Leeroy Jenkins wrote:Anyone care to dispute that claim?
Find me a good description of the word "fat" that everyone here can agree on, and we'll get back to you.

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Post by carbon111 » Mon Apr 21, 2008 10:14 pm

:idea: "Fat" is arbitrary. Some use the term to refer to harmonic distortion, some use it to refer to drift and others ascribe something ineffable to the term.

Don't use the term. Period. Its a mish-mash of bad etymology. Its a bastard word with no true progenitor.

Using "fat" makes you sound like you have a mild concussion...and if you want people to think you've suffered serious head trauma, use "phat" instead.
Last edited by carbon111 on Mon Apr 21, 2008 10:17 pm, edited 1 time in total.
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Post by Yoozer » Mon Apr 21, 2008 10:16 pm

Automatic Gainsay wrote: 80s bands would be a terrible demonstration of the concept of fat... oh my god! :wink:
They're a terrible demonstration of the concept of synth, too :(. A minor chords and no modulation whatsoever, plus shitloads of factory presets. Yech.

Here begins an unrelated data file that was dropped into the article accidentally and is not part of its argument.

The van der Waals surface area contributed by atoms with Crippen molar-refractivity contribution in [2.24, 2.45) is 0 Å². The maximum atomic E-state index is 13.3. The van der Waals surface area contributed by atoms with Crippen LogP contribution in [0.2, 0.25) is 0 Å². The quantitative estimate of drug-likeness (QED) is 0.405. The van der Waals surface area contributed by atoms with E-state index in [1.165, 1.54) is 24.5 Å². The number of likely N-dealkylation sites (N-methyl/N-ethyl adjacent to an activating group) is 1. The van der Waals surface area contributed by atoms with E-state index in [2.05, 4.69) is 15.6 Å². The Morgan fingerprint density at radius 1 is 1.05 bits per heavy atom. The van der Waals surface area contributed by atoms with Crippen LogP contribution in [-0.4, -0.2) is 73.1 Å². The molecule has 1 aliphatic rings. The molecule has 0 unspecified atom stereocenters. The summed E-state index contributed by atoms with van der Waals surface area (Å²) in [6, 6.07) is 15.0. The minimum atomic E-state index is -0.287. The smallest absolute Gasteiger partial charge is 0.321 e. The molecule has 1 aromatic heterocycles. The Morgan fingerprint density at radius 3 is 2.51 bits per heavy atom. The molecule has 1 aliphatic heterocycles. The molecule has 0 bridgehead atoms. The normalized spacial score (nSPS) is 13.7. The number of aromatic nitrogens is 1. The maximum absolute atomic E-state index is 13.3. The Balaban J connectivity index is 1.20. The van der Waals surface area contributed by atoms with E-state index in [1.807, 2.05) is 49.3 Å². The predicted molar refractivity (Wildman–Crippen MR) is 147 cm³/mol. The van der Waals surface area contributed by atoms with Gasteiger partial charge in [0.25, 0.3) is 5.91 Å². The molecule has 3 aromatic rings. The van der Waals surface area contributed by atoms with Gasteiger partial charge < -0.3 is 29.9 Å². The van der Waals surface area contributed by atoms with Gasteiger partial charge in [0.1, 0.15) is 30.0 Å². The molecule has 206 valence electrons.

;)
You and I both know that there wasn't any early synthesizer music that was recorded that wasn't gimmicky in at least SOME respect...

I just finished listening a Jean-Jacques Perry album and my girlfriend came in asking if I was planning to install an elevator :D.

don't know if that's "fat" too - lots of effects contribute to the brashness of the sound, and then there's the laissez-faire attitude about things being slightly out of tune.
Anyway... nearly any Wendy Carlos or especially Mort Garson will do.

Very familiar with Carlos, not so with Garson - will check that out, thanks :)

I don't know if Carlos put the VU meters in the red, though - everything I've heard from her (on a CD player, though) was very clean and precise, with lots of headroom.
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Post by jupiter8 » Mon Apr 21, 2008 10:27 pm

Jexus wrote:Really ?
What't the most nerdy synth ?
Buchla 200e ?

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Post by th0mas » Mon Apr 21, 2008 11:40 pm

I can't take it any longer without posting this

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Sorry in advance.